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The ultracold neutron detector helps measure the lifetime of the free neutron more precisely than ever before
The ultracold neutron detector helps measure the lifetime of the free neutron more precisely than ever before
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The ultracold neutron detector helps measure the lifetime of the free neutron more precisely than ever before
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The ultracold neutron detector helps measure the lifetime of the free neutron more precisely than ever before

A new "bathtub" experiment has allowed physicists to measure the lifetime of a free neutron far more precisely than ever before. The breakthrough could help probe the fringes of the Standard Model of particle physics, as well as mysteries like dark matter and the early stages of the universe.

Neutrons are mostly found in the nucleus of atoms, but they can also be produced on their own through processes like nuclear reactions or cosmic rays interacting with atoms in the atmosphere. These “free neutrons” are unstable and will decay into a proton, electron and antineutrino – but exactly how long that process takes is contentious.

Physicists measure the average lifetime of free neutrons using one of two main methods – a “bottle” or a “beam.” The former involves putting free neutrons in a bottle-like instrument, waiting a certain amount of time, then counting how many remain. The latter involves generating a beam of neutrons, then counting how many protons are produced as the neutrons decay. Frustratingly, the two techniques consistently offer different values – bottle neutrons live about 14 minutes and 39 seconds on average, compared to 14 minutes and 48 seconds for beamed neutrons.

Nine seconds might not sound like a major discrepancy, but it has huge implications for a range of important calculations in physics. Even weirder, the difference has only grown wider as each method becomes more precise, and there's no overlap between their ranges. This could indicate that one technique is doing something wrong, scientists are overestimating their certainty – or that unknown physics are interfering.

"The process by which a neutron 'decays' into a proton – with an emission of a light electron and an almost massless neutrino – is one of the most fascinating processes known to physicists," says Daniel Salvat, lead investigator of the study. "The effort to measure this value very precisely is significant because understanding the precise lifetime of the neutron can shed light on how the universe developed – as well as allow physicists to discover flaws in our model of the subatomic universe that we know exist but nobody has yet been able to find."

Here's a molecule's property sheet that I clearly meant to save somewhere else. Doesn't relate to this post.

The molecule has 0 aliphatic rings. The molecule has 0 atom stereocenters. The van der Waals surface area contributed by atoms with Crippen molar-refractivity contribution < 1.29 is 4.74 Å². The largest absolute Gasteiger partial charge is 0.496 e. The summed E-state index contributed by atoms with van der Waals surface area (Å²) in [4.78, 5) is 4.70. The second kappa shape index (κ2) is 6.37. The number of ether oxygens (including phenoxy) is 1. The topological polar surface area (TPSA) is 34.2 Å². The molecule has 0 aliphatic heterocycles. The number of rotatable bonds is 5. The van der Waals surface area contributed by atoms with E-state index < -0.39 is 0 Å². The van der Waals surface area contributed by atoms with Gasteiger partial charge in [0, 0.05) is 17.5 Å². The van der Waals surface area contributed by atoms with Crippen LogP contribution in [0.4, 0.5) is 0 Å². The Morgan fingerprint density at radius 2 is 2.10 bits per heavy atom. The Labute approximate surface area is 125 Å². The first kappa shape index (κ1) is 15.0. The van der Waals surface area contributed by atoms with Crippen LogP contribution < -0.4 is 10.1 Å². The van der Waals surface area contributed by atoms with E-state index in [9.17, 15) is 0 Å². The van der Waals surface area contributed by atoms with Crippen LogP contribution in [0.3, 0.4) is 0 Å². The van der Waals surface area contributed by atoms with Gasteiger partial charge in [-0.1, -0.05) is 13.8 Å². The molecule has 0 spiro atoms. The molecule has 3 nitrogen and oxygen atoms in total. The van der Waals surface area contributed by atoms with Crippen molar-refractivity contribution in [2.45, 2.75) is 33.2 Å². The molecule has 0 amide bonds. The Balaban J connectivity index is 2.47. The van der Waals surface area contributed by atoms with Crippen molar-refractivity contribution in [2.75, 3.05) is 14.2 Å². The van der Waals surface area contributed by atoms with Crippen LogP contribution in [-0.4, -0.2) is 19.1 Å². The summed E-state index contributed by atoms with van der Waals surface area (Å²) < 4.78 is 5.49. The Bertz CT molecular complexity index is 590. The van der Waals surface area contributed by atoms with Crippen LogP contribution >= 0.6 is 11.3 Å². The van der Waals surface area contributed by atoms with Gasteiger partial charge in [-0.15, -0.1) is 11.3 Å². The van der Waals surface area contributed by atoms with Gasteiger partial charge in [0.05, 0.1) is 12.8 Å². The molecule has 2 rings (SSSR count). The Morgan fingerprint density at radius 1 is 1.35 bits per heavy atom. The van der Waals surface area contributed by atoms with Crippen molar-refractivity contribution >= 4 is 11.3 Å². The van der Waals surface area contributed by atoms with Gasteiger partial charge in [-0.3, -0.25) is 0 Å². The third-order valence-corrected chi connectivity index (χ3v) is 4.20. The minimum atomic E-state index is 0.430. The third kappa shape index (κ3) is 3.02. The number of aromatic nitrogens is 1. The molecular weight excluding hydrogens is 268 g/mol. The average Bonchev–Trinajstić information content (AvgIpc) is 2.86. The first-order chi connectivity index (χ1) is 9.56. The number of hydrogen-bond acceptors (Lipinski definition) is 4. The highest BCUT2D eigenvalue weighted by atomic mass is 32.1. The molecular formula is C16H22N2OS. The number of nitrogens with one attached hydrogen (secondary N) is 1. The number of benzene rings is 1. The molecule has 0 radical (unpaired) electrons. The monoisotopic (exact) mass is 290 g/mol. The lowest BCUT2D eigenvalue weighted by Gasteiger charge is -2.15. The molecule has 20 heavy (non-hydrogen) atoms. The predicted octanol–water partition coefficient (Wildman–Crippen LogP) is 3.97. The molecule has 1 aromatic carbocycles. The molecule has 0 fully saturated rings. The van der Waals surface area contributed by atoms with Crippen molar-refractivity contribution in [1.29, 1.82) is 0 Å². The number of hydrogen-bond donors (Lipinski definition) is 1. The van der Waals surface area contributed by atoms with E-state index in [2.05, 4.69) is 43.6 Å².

Scientists now say they’ve measured the lifetime of the free neutron more precisely than ever before. At Los Alamos National Laboratory, the team set up an experiment called UCNtau, which is a variation on the bottle method which they call a “bathtub.”

Neutrons are cooled to almost absolute zero – UCN stands for “Ultracold Neutrons” – then placed into an instrument that levitates them with thousands of magnets. After 30 to 90 minutes, the scientists count the surviving neutrons to calculate their average lifetime. Using this method, the team counted around 40 million neutrons over two years, to finally reach their figure.

According to the new study, the average lifetime of a free neutron is 14 minutes and 37.75 seconds. The researchers say they’ve measured this with more than twice the precision of previous measurements, bringing the uncertainty down to just 0.039 percent.

The team says that understanding this figure more precisely can inform a huge range of important questions in cosmology and physics, such as how the first atomic nuclei were formed, and the relative amounts of elements created in the early universe. There’s even a chance that neutrons decay into dark matter, which could explain the discrepancy between bottle and beam measurements.

The research was published in the journal Physical Review Letters.

Source: American Physical Society via Phys.org

3 comments
3 comments
ChairmanLMAO
No time to read the article. I'm drawing a cold bath. Got some ice. Ready for my upgrade!!
Chris Coles
First, neutrons are simply the ejected energy of compression between two or more protons; second, beamed neutrons enjoy added energy input from being "beamed" so add that energy into the calculations.
neutrino23
This is so awesome! I've been reading about this uncertainty for decades. Can you find out how they count neutrons captured this way? Seems like a daunting task.